[There was a transcription error in the earlier presentation here – corrected now]
…[T]he invasion was not undertaken to overthrow the Taliban. That was an afterthought, added after three weeks of bombing. A [main thing to consider], is that the invasion was undertaken with the recognition that it might drive literally millions of people to starvation and death, which makes it a major war crime.
The fact that the worst didn’t happen has nothing to do with the justification for the actions, clearly. Actions are evaluated on the basis of likely consequences, not whatever may have happened. We don’t go out on the streets praising Khrushchev every October because the missiles he put in Cuba did not lead to a nuclear war, as was not unlikely (and came close to happening), and deterred a further US invasion of Cuba. Nor do we celebrate Pearl Harbor Day because the effect was to drive the Western powers out of Asia (which is why Japan received plenty of local support), saving uncountable millions of lives and making it possible for the region to resume economic development after the imperial powers were kicked out. An additional reason for opposing the invasion at the time was given by anti-Taliban Afghans, very vociferously, including US favorites: the US was carrying it out just to "show its muscle" and intimidate the world, and the invasion was undermining their own efforts to overthrow the Taliban from within, which they were confident they could do (and in retrospect looks possible). There is actually a parallel in this respect with Iraq. The US seriously undermined popular Iraqi efforts to overthrow Saddam from within, insisting either on a military coup by its friends or outright invasion (that included two huge crimes: supporting Saddam’s crushing of the Shi’ite uprising in 1991, with probably tens of thousands of deaths, and the murderous sanctions regime, with hundreds of thousands killed and the society devastated). In both Afghanistan and Iraq, evaluation of choices has to at least compare invasion with permitting internal popular overthrow of a hated regime.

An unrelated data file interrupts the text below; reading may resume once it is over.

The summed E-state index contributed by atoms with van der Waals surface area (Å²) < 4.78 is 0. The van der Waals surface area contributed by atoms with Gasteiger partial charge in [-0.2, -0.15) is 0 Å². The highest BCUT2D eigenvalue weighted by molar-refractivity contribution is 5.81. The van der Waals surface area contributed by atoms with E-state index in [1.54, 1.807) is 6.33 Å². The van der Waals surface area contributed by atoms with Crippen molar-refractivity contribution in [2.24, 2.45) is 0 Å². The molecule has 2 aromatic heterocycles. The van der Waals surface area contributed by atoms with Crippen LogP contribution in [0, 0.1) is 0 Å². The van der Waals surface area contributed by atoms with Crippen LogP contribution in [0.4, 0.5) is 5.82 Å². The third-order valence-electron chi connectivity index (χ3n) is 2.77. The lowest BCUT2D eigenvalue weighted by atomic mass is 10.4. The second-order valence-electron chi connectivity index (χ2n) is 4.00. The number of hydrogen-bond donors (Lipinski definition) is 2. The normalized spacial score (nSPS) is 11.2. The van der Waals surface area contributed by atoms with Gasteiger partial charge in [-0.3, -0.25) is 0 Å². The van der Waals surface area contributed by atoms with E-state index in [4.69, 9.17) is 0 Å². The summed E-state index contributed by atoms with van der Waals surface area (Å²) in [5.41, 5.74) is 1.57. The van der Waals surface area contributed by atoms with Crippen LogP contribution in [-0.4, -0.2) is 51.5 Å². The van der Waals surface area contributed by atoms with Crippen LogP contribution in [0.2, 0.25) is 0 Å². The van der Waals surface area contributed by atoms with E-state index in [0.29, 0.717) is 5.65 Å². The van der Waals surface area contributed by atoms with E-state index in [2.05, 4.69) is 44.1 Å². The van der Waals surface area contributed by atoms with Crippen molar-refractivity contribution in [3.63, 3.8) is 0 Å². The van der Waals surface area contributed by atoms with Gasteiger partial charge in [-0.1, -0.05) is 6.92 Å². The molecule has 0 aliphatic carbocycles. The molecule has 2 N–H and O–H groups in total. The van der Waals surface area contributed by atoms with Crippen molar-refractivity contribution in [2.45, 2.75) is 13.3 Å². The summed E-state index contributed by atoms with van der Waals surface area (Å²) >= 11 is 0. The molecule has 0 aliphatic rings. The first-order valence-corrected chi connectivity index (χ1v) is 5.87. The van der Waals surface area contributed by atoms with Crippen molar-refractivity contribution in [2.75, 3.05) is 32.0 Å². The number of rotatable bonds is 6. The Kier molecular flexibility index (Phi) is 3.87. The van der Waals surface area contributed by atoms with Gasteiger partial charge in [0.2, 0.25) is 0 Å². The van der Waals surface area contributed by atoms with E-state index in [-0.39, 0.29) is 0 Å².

We understand such things very well when others carry out violent acts, but there are next to undiscussable about ourselves.
All that aside, insofar as its population feels that they are better off, we should all be grateful, and should be calling for massive reparations for Afghanistan from the countries that devastated it for the past 25 years, primarily Russia and the US.